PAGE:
Cancer Risk: You May Be What You Eat
September 21, 2014
We’ve all heard the expression, “you are what you eat.” And as it turns out, that statement may be true when it comes to your risk of getting cancer. In the latest post to HealthConnection.TV, UT Health Northeast cancer expert Dr. Ed Sauter discusses and answers questions about foods that can increase and foods that can decrease your risk of getting cancer.
- Are there foods that have been shown to actually cause cancer that we should avoid?
- Is there any truth to the myth that sugar can cause cancer?
- What about foods that may help to prevent cancer?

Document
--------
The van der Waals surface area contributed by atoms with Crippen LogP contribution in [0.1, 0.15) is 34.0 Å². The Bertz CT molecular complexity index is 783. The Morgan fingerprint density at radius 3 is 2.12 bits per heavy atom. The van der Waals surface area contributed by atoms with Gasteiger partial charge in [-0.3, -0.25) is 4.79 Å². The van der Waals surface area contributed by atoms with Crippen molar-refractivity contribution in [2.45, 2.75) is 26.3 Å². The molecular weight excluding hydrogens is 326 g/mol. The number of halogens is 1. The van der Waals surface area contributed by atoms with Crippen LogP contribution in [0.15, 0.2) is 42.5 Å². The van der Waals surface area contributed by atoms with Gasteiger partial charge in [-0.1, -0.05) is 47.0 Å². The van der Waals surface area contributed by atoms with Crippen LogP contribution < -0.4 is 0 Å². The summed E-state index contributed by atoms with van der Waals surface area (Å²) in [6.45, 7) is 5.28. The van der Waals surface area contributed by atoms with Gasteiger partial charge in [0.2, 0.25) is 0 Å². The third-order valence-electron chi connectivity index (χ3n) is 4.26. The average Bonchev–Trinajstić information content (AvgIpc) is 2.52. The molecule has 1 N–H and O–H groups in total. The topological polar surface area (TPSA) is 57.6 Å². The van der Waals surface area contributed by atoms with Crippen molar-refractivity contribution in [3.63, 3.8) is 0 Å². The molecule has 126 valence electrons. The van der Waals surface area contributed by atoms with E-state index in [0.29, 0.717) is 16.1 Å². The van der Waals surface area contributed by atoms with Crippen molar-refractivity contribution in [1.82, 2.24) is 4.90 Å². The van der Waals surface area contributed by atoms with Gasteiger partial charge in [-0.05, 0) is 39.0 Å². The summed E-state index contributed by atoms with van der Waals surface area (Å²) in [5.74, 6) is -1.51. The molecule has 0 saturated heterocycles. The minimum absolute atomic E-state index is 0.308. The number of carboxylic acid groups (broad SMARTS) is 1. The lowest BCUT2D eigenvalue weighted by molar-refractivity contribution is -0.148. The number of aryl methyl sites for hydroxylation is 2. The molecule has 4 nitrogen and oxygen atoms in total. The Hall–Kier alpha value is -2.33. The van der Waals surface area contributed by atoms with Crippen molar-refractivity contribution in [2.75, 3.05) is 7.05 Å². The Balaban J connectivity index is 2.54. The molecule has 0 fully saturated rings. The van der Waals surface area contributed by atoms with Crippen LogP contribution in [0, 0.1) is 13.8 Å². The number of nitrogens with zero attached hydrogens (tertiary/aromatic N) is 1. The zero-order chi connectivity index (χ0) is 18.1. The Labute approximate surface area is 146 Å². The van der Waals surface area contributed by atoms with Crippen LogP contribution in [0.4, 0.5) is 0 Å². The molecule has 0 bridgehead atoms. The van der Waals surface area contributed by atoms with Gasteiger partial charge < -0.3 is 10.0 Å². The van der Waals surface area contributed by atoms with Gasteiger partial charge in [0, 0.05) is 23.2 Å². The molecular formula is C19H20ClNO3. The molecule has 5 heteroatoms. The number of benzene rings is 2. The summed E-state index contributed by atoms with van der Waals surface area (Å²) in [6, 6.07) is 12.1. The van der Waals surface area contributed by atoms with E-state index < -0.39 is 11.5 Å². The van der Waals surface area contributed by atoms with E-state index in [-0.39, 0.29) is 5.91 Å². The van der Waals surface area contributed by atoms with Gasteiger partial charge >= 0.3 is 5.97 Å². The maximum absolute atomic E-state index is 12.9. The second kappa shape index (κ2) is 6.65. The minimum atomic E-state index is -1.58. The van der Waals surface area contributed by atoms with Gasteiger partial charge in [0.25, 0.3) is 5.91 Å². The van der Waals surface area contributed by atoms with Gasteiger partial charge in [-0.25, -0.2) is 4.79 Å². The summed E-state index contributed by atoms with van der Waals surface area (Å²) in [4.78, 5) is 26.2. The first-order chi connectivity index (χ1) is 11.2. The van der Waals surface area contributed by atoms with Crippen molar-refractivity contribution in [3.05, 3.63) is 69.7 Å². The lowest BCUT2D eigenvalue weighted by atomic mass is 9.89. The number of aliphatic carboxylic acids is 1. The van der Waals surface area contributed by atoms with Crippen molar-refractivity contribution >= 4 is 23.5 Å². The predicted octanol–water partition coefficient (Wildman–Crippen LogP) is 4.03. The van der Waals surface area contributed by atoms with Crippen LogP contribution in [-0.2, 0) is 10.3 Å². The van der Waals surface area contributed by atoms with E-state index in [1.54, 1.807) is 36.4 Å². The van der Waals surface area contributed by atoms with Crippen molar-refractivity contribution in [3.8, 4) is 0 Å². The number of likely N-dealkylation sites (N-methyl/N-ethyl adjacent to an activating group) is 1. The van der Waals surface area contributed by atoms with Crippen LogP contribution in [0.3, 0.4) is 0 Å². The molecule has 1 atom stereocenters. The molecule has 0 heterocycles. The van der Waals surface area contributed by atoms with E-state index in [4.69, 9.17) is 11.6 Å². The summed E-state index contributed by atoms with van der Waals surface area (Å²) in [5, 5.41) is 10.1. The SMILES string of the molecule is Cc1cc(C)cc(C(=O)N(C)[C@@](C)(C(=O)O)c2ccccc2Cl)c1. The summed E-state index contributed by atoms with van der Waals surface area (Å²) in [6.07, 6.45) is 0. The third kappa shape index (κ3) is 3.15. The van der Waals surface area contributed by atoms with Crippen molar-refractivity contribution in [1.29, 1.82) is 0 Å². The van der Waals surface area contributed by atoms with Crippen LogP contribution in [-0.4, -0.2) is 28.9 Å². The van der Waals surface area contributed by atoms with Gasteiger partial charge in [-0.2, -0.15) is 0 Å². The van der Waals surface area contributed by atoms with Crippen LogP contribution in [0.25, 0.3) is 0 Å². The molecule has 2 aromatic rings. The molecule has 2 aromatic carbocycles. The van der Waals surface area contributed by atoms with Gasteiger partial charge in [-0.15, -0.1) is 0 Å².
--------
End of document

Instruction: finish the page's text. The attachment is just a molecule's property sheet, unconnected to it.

- How important is maintaining a healthy weight when it comes to preventing cancer?
- A recent report issued by the Journal of the American College of Nutrition said that only one alcoholic drink per week increases the risk of mouth, pharynx and larynx cancers by 24 percent. What about alcohol is bad for you?
- What is the connection between meat proteins or high-protein diets and cancer risk for middle-aged adults?
- It seems like every day we hear something different about the cancer risks or benefits of what we eat or drink. What's your best common sense advice for what to do when we hear this confusing information?